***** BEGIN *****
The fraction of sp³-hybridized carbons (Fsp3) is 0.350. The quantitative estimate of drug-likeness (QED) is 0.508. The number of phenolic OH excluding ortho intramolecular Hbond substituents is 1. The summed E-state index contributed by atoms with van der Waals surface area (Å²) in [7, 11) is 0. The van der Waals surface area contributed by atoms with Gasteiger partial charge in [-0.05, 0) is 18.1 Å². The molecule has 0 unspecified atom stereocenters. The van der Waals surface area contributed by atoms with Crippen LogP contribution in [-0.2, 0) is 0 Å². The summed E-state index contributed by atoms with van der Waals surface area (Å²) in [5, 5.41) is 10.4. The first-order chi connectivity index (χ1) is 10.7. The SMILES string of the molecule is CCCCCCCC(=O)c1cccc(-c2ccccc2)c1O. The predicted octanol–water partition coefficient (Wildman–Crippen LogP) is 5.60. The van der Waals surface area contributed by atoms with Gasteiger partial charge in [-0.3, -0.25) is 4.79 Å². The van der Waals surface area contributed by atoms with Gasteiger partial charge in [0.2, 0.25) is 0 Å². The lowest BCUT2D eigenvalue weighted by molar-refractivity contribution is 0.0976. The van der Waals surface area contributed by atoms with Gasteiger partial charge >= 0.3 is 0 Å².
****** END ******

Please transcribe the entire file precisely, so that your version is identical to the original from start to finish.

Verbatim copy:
The fraction of sp³-hybridized carbons (Fsp3) is 0.350. The quantitative estimate of drug-likeness (QED) is 0.508. The number of phenolic OH excluding ortho intramolecular Hbond substituents is 1. The summed E-state index contributed by atoms with van der Waals surface area (Å²) in [7, 11) is 0. The van der Waals surface area contributed by atoms with Gasteiger partial charge in [-0.05, 0) is 18.1 Å². The molecule has 0 unspecified atom stereocenters. The van der Waals surface area contributed by atoms with Crippen LogP contribution in [-0.2, 0) is 0 Å². The summed E-state index contributed by atoms with van der Waals surface area (Å²) in [5, 5.41) is 10.4. The first-order chi connectivity index (χ1) is 10.7. The SMILES string of the molecule is CCCCCCCC(=O)c1cccc(-c2ccccc2)c1O. The predicted octanol–water partition coefficient (Wildman–Crippen LogP) is 5.60. The van der Waals surface area contributed by atoms with Gasteiger partial charge in [-0.3, -0.25) is 4.79 Å². The van der Waals surface area contributed by atoms with Gasteiger partial charge in [0.2, 0.25) is 0 Å². The lowest BCUT2D eigenvalue weighted by molar-refractivity contribution is 0.0976. The van der Waals surface area contributed by atoms with Gasteiger partial charge >= 0.3 is 0 Å².